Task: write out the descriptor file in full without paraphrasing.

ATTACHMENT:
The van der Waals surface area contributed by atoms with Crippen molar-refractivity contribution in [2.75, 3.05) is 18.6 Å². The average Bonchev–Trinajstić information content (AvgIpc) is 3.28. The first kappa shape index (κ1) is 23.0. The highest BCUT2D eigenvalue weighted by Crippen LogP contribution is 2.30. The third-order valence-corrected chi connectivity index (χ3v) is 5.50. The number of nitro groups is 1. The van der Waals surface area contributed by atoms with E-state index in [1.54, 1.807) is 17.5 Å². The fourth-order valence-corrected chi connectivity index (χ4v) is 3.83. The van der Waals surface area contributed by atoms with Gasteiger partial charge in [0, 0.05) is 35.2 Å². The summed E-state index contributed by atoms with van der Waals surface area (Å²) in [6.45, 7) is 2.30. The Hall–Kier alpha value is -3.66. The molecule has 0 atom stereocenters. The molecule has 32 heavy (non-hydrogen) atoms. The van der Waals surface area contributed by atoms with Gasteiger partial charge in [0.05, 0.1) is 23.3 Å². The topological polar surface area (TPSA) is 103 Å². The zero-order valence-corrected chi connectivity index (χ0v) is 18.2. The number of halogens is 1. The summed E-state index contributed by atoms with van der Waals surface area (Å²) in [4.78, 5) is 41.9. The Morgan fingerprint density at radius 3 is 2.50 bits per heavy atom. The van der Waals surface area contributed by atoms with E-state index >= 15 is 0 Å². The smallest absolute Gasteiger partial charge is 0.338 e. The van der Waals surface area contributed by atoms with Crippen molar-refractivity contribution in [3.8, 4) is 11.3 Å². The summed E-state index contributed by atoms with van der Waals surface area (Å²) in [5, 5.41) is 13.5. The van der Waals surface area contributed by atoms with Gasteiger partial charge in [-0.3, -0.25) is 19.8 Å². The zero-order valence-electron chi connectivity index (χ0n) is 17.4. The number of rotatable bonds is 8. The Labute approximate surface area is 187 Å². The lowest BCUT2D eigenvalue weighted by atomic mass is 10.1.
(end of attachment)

The van der Waals surface area contributed by atoms with Crippen molar-refractivity contribution in [2.75, 3.05) is 18.6 Å². The average Bonchev–Trinajstić information content (AvgIpc) is 3.28. The first kappa shape index (κ1) is 23.0. The highest BCUT2D eigenvalue weighted by Crippen LogP contribution is 2.30. The third-order valence-corrected chi connectivity index (χ3v) is 5.50. The number of nitro groups is 1. The van der Waals surface area contributed by atoms with E-state index in [1.54, 1.807) is 17.5 Å². The fourth-order valence-corrected chi connectivity index (χ4v) is 3.83. The van der Waals surface area contributed by atoms with Gasteiger partial charge in [0, 0.05) is 35.2 Å². The summed E-state index contributed by atoms with van der Waals surface area (Å²) in [6.45, 7) is 2.30. The Hall–Kier alpha value is -3.66. The molecule has 0 atom stereocenters. The molecule has 32 heavy (non-hydrogen) atoms. The van der Waals surface area contributed by atoms with Gasteiger partial charge in [0.05, 0.1) is 23.3 Å². The topological polar surface area (TPSA) is 103 Å². The zero-order valence-corrected chi connectivity index (χ0v) is 18.2. The number of halogens is 1. The summed E-state index contributed by atoms with van der Waals surface area (Å²) in [4.78, 5) is 41.9. The Morgan fingerprint density at radius 3 is 2.50 bits per heavy atom. The van der Waals surface area contributed by atoms with E-state index >= 15 is 0 Å². The smallest absolute Gasteiger partial charge is 0.338 e. The van der Waals surface area contributed by atoms with Crippen molar-refractivity contribution in [3.8, 4) is 11.3 Å². The summed E-state index contributed by atoms with van der Waals surface area (Å²) in [5, 5.41) is 13.5. The van der Waals surface area contributed by atoms with Gasteiger partial charge in [-0.3, -0.25) is 19.8 Å². The zero-order valence-electron chi connectivity index (χ0n) is 17.4. The number of rotatable bonds is 8. The Labute approximate surface area is 187 Å². The lowest BCUT2D eigenvalue weighted by atomic mass is 10.1.